Simpsons characters show the perils of last-minute tax filing
// Don't Mess With Taxes
This old clip from The Simpsons highlights why most of us nowadays, even after the Heartbleed bug online security scare, are e-filing our annual tax returns.
If you're not an early filer like Ned Flanders and are still working on your return (or plan to this weekend) so you can get it to the post office on April 15 or, more likely, hit "enter" on your keyboard by that day, the Daily Tax Tips could help.
Feel free to peruse them all; they started Jan. 6 and will wrap up on, you guessed it, April 15. And start at whatever month you want. Each compilation -- January, February, March and April -- has links to the other tips listings.
All the tips are like my kids, so it's hard to pick favorites. But here are some that might be particularly useful, especially for late filers:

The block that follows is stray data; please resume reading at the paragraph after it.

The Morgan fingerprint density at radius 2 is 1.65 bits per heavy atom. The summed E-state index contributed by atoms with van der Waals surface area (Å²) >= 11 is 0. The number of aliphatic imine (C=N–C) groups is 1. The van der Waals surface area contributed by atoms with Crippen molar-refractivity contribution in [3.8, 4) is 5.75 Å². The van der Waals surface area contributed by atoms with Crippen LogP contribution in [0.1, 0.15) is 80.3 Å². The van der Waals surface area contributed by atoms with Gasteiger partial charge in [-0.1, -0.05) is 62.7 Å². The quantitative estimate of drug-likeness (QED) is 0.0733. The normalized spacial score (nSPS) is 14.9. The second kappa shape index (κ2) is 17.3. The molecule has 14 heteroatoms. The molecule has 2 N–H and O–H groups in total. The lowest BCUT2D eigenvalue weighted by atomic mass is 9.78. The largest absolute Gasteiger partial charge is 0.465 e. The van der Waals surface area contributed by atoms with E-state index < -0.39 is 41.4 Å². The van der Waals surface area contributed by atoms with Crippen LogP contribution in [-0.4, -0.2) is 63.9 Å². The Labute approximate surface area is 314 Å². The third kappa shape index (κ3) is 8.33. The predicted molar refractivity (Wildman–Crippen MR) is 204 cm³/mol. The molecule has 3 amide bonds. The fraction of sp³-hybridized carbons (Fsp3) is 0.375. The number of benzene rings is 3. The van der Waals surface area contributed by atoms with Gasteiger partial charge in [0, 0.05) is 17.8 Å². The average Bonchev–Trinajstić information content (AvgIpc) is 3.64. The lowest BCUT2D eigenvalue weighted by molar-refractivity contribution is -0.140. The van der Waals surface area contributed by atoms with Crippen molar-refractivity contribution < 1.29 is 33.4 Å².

- Tax tips for new filers
- Tax filing checklist
- Electronic tax filing options
- 10 often overlooked tax breaks
- 10 common filing mistakes
- Tax break bait and switch
- Tax concerns of the unemployed
- Cut your taxes without itemizing
- 12 small business deductions
- 4 tax breaks for older filers
- 5 new taxes that target rich taxpayers
- Don't deduct that!
- Being DIFferent could prompt a tax audit
- Selfies as tax filing, audit defense tool
Of course, taxes and tastes in tax tips are intensely personal. So your tax tip choices might differ. But with 96 tips and counting -- we'll hit tip #100 on April 15 -- hopefully you'll find some information to make your late-season filing easier.
And if you find you just can't finish your 1040 by next Tuesday, then don't. But do file Form 4868 to get an automatic extension. It's better to file later and get it right than to get in a hurry and send in an error-riddled return.
Remember, though, that 4868 is an extension to file the forms, not pay your tax bill. So send the Internal Revenue Service any tax bill you expect to owe, or as much as you can, with your extension request.
Making at least a partial payment will reduce the penalties and interest you'll owe when you eventually finish your filing.
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